Anterior–posterior cricoid split combined with silastic T-tube stenting for subglottic stenosis in children: a single surgeon’s experience
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Treatment strategies and clinical outcomes of subglottic stenosis (SGS) in children are varied due to the degree and range of stenotic lesions. The optimal surgical procedure for SGS in children is still under debate. The aim of this study was to evaluate the clinical outcomes of our anterior–posterior cricoid (APC) split technique combined with long-term T-tube stenting for grade II or III SGS in children.
A retrospective chart review of children with SGS between January 2011 and December 2016 was conducted. APC split was performed via open procedure under rigid bronchoscopy. After splitting, a silastic T-tube was inserted as a stent and removed 6 months postoperatively.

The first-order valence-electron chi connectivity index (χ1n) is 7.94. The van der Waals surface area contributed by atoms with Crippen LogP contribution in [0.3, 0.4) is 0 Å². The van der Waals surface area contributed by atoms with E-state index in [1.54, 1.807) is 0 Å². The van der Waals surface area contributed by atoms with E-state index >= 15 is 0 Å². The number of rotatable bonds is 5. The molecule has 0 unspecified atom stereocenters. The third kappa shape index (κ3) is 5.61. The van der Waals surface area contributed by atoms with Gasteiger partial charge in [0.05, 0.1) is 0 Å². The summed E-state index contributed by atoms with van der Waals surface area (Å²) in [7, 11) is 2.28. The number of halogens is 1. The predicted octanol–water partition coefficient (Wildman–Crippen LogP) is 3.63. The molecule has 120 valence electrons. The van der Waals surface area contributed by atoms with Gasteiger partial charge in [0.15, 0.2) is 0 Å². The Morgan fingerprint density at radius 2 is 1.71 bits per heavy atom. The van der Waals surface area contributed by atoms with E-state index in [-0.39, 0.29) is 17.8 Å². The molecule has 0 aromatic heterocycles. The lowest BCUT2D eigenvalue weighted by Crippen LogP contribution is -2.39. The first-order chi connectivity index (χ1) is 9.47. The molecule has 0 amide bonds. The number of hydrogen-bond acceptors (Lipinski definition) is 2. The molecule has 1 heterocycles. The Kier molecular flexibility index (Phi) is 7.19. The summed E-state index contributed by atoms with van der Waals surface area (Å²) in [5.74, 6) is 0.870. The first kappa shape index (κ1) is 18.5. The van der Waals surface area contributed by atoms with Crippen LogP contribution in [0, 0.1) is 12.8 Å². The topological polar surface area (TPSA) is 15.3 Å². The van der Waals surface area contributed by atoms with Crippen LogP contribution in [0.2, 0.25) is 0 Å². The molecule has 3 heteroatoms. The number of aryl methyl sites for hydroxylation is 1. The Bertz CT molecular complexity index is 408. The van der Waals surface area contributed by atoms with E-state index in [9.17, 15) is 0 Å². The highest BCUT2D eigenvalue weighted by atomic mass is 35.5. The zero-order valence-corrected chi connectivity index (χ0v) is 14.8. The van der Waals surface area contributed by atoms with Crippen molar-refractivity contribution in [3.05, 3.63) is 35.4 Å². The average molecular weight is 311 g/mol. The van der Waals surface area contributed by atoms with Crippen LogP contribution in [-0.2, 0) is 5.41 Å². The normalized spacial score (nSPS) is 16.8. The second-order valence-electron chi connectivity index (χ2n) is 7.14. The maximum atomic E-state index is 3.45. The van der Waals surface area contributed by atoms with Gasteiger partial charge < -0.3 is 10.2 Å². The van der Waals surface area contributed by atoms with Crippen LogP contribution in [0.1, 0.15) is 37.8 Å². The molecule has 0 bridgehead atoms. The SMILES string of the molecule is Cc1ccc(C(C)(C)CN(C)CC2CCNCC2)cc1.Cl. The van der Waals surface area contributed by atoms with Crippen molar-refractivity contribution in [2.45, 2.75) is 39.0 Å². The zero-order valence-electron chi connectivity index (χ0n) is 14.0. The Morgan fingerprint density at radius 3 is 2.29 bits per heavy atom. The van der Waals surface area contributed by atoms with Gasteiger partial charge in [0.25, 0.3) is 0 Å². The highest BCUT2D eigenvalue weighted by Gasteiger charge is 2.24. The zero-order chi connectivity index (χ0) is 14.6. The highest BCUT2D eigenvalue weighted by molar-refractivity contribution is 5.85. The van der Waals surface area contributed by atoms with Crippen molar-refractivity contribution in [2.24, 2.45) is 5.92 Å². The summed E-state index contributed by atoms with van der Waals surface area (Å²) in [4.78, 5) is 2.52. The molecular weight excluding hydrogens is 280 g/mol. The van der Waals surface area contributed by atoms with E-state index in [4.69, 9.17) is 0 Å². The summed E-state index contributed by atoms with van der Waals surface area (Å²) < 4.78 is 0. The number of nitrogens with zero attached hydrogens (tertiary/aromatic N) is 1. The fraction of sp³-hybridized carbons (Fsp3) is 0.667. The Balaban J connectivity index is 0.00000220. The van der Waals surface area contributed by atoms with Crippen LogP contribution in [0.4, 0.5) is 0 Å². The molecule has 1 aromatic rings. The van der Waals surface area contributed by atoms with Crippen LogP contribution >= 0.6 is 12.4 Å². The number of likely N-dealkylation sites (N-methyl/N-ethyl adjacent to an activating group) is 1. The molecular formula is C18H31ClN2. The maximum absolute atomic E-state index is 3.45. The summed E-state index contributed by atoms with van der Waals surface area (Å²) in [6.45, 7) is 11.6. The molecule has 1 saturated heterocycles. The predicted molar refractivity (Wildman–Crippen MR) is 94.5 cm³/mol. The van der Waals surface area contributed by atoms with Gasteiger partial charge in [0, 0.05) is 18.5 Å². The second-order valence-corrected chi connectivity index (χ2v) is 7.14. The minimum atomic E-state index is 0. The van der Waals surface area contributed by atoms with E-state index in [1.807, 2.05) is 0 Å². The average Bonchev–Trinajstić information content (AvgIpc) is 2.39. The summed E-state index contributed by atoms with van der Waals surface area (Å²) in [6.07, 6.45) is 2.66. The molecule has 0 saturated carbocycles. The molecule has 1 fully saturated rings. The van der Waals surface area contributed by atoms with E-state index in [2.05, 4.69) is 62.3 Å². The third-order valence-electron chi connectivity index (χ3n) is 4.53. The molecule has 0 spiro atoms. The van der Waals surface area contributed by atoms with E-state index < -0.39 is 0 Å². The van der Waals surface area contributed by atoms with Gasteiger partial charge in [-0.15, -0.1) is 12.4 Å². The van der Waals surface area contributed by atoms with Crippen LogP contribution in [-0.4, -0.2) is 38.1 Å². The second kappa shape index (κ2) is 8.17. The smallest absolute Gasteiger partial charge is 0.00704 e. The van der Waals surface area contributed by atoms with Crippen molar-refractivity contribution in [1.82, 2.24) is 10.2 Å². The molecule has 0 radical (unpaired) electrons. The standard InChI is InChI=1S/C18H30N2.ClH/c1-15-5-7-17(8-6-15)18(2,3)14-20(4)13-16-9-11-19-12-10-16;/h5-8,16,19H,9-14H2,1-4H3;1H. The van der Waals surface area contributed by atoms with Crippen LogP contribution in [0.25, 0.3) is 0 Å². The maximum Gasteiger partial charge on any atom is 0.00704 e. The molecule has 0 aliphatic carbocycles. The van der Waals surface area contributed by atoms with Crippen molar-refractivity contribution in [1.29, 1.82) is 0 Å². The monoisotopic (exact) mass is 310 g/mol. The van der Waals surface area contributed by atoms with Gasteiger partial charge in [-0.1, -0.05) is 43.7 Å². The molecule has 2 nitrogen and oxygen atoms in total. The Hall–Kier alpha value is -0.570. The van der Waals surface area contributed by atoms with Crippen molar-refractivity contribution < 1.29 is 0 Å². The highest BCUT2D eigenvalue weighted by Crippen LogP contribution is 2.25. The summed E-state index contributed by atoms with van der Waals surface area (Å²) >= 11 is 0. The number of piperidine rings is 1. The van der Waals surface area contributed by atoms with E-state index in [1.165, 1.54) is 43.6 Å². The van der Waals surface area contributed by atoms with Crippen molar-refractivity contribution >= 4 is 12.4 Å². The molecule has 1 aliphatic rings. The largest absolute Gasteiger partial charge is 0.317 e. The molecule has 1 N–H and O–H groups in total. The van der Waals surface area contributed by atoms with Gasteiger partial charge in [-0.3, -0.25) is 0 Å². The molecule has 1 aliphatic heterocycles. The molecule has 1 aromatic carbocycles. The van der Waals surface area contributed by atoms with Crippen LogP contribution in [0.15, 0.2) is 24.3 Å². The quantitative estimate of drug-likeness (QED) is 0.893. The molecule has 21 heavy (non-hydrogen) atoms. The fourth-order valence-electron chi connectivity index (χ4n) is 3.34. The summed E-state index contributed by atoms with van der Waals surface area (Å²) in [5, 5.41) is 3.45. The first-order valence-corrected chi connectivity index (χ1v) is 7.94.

Seven children underwent APC split during the period. All children had undergone previous tracheostomy, and APC split was performed when the children were 3–9 years old without any intraoperative complications. Median duration of T-tube stenting was 11 months, and all children were decannulated successfully. There were T-tube-related complications, including two tube-tip granulation that required intervention and one accidental T-tube removal.
APC split is a technically simple and reproducible procedure, and it could be employed as an optimal procedure for SGS in children.
KeywordsSubglottic stenosis Children Cricoid split T-tube Stent
Compliance with ethical standards
Conflict of interest
The authors declare that they have no conflict of interest.
All procedures performed in studies involving human participants were in accordance with the ethical standards of the institutional and/or national research committee and with the 1964 Helsinki declaration and its later amendments or comparable ethical standards. The Ethics Committee considered this study as case series and confirmed that ethics approval was waived. For this type of study formal consent are not required.